I have detailed the substance of the argument and the methodology because Burke is important and O’Brien’s attack on the ‘Namierites’ is simply not based on a sufficiently rigorous examination of the species and the precise contexts in which their judgements on Burke are set. Take one example – the formation of the Whig ministry in March 1782. O’Brien claims that Ian Christie ignores the real differences between the Whigs and the King over American independence and accuses them of being motivated solely by the prospects of power. The point is made, however, by conflating the evidence from two different stages of the controversy (1780 and 1782). O’Brien takes no account of Christie’s plausible point that as a majority in the Commons had agreed by that date that some form of independence should be conceded, a struggle for power took precedence over the reasons for obtaining it in the minds of the Whigs. In fact O’Brien’s attacks on the ‘Namierites’ is at odds with his belated acknowledgement of the fairness of John Brooke’s biography of Burke in The History of Parliament which could be regarded as the last word from Namier’s immediate followers. Neither is there any reference to Frank O’Gorman’s The Rise of Party in England (1975), an established authority on the Whigs and Burke.

In the case of Burke, too many of the claims for him remain unproven or are asserted rather than argued. For example, the key-stone of the whole interpretation – that Burke’s father was a Catholic who converted to Protestantism – is highly plausible but still not proven. As for his influence on policy, the evidence for it being as substantial as O’Brien frequently claims is rarely more than partial or circumstantial. Thus there is no firm evidence for regarding Burke as the major contributor to the British Catholic Relief Act of 1778 and his role in the making of the Irish Catholic Relief Act of 1793 is unduly inflated by failing to take into account the full range of discussions in Dublin and London that led to it. On the other hand, Burke’s correspondence does suggest a role in the detail of the Irish Act on the same subject of 1778. Furthermore, although we are told that the India Bill of 1783 was entirely Burke’s ‘both in concept and execution’, no consideration is given to the evidence which suggests a more modest role. This suggests that a certain amount of caution about Burke’s role would be appropriate.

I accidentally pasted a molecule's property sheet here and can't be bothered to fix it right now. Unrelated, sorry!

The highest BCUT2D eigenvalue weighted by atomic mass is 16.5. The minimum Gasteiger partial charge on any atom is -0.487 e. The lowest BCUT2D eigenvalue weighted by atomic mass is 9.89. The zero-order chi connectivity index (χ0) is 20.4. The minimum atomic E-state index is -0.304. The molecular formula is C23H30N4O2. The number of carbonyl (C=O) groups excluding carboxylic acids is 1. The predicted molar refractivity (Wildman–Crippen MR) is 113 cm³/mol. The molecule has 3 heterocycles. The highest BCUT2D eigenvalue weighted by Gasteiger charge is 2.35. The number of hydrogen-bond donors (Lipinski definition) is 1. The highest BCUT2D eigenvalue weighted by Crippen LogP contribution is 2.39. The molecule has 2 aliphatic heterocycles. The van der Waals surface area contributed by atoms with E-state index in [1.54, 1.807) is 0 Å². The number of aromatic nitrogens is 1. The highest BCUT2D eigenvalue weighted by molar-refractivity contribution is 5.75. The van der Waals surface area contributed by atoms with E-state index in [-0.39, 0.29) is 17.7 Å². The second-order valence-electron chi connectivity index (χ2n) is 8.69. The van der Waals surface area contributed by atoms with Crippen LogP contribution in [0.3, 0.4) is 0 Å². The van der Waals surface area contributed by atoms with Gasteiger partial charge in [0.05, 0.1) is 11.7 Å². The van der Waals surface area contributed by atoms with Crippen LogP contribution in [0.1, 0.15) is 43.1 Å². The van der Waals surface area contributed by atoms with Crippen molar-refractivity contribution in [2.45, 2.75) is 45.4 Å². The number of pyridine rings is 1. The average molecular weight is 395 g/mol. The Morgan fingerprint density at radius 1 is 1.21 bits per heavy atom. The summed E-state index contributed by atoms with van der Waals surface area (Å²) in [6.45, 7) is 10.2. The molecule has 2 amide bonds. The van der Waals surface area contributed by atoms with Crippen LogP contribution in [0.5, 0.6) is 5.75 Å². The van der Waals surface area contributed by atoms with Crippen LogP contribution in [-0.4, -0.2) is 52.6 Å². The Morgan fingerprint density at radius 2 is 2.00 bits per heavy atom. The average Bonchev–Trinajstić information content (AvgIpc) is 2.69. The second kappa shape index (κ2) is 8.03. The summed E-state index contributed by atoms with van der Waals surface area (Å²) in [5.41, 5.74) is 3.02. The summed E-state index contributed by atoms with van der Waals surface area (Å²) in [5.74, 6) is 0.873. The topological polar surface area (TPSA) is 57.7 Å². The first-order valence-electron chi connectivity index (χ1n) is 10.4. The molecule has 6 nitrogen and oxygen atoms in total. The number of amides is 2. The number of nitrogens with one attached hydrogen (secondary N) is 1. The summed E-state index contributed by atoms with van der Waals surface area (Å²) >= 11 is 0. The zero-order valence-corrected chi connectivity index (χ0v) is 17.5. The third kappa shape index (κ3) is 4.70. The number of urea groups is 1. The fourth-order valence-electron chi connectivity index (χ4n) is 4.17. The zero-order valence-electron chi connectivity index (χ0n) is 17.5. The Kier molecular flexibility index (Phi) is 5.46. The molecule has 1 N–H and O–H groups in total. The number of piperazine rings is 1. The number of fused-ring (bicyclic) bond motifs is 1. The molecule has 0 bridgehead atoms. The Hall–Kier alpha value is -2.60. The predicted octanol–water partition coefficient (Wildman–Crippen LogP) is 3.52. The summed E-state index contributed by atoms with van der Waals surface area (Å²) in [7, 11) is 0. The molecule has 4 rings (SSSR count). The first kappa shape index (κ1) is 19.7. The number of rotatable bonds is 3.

In other cases, where virtually no evidence is available, O’Brien’s intuition is certainly ingenious and thought-provoking. His suggestions that Burke’s general silence on the Volunteers was due to his hostility to a strengthened and more independent Protestant ascendancy and that his attack on Dr. Price in the Reflections may have been inspired by his linking of the latter’s brand of radicalism with anti-Catholicism fall into that category. On the other hand, some suggestions strain credulity. In this category, I would place O’Brien’s argument that Pitt’s ulterior motive for recalling Fitzwilliam to England was to preclude the Portland Whigs from frustrating his hopes of a peace. As far as I know, there is not a shred of evidence to support such a claim.

And yet for all the flaws in method, O’Brien’s thesis leaves a powerful impression: it does provide a central purpose to a career which otherwise appears to be driven by events. But perhaps that is where the danger lies. After all, linear biography smacks of Whig history. Burke, I am sure, would have approved.

Peter Jupp